April 18, 2024

With heat-related illness on the rise amid record-breaking temperatures across the country, some Canadian cities are adopting by-laws that require landlords to keep their buildings below a maximum temperature.

In Manitoba, organizations say that kind of regulation would get the cold shoulder.

“Conceptually, it’s extremely important, we all want to do what’s best,” Avrom Charach, spokesperson for the Professional Property Manager’s Association, said about keeping tenants cool. “Practically, sometimes it’s difficult.”

Shared Health reports 33 people went to hospitals with heat-related illnesses from June 1st to July 4th, up from just 18 last year. However, the city has by-laws to keep buildings warm in the winter, but there is no such rule for summer temperatures.

Charach said many buildings in the city don’t have air-conditioning in every unit because of cost or building restrictions.

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He said many landlords don’t install AC because a building may have heritage status, preventing it from being cosmetically altered unless it’s within specific parameters.

“How do you put cooling into a building that was never built to circulate water?” he said.

Count. Sherri Rollins said while change is necessary, it’s not up to the city, but the province’s Residential Tenancies Branch, to compel landlords to make that change.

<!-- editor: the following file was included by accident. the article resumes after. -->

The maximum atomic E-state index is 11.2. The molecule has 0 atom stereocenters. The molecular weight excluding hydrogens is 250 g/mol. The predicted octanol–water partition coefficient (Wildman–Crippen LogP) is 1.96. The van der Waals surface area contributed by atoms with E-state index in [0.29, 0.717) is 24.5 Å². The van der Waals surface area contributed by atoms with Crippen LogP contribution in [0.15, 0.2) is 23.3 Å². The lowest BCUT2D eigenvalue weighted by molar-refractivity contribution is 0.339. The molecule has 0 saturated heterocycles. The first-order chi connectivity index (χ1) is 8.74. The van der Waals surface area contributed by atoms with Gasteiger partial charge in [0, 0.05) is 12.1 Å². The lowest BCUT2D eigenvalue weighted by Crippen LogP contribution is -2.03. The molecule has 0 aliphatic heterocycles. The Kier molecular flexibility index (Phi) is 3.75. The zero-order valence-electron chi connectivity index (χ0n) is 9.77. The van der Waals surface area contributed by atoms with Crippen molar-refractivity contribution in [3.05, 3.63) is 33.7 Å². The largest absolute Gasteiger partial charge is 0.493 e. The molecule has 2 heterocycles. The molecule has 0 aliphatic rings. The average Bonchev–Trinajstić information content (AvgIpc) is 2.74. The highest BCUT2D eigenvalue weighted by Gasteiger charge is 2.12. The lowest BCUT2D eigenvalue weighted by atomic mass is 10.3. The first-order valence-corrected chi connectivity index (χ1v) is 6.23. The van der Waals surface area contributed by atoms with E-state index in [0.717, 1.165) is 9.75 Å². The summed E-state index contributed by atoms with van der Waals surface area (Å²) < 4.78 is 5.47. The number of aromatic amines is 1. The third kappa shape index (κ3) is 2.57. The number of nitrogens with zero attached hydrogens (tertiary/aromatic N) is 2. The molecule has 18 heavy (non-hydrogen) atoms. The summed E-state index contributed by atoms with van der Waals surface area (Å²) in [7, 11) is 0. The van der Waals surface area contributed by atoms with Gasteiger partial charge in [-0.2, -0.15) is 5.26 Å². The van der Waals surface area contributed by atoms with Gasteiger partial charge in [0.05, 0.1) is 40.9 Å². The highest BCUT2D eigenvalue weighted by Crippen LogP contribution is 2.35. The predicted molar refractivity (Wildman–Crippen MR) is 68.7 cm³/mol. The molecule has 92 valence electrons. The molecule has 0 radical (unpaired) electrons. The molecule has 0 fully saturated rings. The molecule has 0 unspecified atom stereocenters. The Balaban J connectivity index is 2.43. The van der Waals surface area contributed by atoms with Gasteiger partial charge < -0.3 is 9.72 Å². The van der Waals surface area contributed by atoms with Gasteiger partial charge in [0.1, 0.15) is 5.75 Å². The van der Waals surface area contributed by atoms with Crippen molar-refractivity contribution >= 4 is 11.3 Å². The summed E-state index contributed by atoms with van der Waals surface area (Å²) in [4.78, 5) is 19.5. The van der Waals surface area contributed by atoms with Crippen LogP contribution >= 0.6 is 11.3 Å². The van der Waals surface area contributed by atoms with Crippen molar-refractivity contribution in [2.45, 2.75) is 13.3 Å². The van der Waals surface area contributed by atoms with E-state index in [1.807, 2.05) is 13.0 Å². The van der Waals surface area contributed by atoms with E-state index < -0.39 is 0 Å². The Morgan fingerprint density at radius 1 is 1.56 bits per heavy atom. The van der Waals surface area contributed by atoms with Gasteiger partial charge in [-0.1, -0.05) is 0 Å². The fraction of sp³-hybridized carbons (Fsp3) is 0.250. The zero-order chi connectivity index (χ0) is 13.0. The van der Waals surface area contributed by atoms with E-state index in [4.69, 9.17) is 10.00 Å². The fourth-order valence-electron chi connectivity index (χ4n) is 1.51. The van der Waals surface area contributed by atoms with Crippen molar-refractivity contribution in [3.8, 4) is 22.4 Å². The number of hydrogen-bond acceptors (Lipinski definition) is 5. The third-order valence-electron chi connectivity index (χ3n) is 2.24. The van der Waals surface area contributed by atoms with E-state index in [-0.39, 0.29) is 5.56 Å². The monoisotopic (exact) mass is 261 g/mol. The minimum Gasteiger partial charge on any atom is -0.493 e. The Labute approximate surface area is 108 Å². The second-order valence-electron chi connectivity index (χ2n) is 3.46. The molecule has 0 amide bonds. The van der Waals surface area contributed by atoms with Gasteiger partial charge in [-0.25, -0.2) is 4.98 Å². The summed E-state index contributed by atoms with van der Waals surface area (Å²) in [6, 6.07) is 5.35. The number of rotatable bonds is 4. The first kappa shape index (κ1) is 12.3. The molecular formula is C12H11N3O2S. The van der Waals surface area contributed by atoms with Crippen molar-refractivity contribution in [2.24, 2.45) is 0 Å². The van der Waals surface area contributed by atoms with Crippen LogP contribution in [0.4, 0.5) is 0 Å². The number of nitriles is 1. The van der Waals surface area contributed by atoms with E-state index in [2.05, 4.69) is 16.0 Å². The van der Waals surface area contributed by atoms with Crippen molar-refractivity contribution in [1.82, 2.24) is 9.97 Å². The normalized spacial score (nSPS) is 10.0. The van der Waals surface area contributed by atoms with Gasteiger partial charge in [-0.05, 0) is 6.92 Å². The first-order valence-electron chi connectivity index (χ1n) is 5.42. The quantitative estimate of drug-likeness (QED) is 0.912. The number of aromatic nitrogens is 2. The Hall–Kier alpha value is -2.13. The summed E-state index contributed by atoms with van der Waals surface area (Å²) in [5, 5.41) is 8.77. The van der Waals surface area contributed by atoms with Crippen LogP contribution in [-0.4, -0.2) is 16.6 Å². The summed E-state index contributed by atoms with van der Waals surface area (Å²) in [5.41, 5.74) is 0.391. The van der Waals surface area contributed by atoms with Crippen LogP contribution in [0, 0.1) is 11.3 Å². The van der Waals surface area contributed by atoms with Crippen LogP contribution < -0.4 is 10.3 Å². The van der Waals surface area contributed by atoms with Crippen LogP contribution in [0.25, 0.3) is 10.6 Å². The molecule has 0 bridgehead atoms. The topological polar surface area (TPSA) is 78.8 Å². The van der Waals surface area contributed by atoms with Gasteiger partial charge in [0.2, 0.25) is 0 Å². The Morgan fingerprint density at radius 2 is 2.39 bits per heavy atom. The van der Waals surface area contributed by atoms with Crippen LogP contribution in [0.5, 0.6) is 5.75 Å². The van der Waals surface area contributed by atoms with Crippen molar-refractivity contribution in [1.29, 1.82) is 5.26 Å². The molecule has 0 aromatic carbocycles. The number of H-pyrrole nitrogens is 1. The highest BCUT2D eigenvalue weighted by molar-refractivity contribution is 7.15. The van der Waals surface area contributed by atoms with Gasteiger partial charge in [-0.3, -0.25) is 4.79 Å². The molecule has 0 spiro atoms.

“(There is) extreme dissatisfaction of what this branch is doing on behalf of landlords and what this branch is doing on behalf of tenants,” she told Global News.

The RTB acts as a mediator between tenants and landlords for disputes, rents and repairs. The branch has come under fire in recent years for approving above-guideline rent increases amid the COVID-19 pandemic and a rising cost of living.

Rollins said resident frustration with the RTB comes from a lack of staffing and little preparation to adapt to a changing climate like ensuring buildings have adequate windows and airflow.

“I hear calls for change and that distinct call in a Manitoba context is with the provincial government, that responsibility lies there,” she said. “That call for change for more different and better is a call that needs to be made to the provincial government and targeting the Residential Tenancies Branch.”

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The Residential Tenancies Branch did not respond to a request for comment before the deadline.

with files from Global News’ Katherine Dornian


Click to play video: 'Winnipeg seniors enduring sweltering heat in housing complex demand action'


Winnipeg seniors enduring sweltering heat in housing complex demand action


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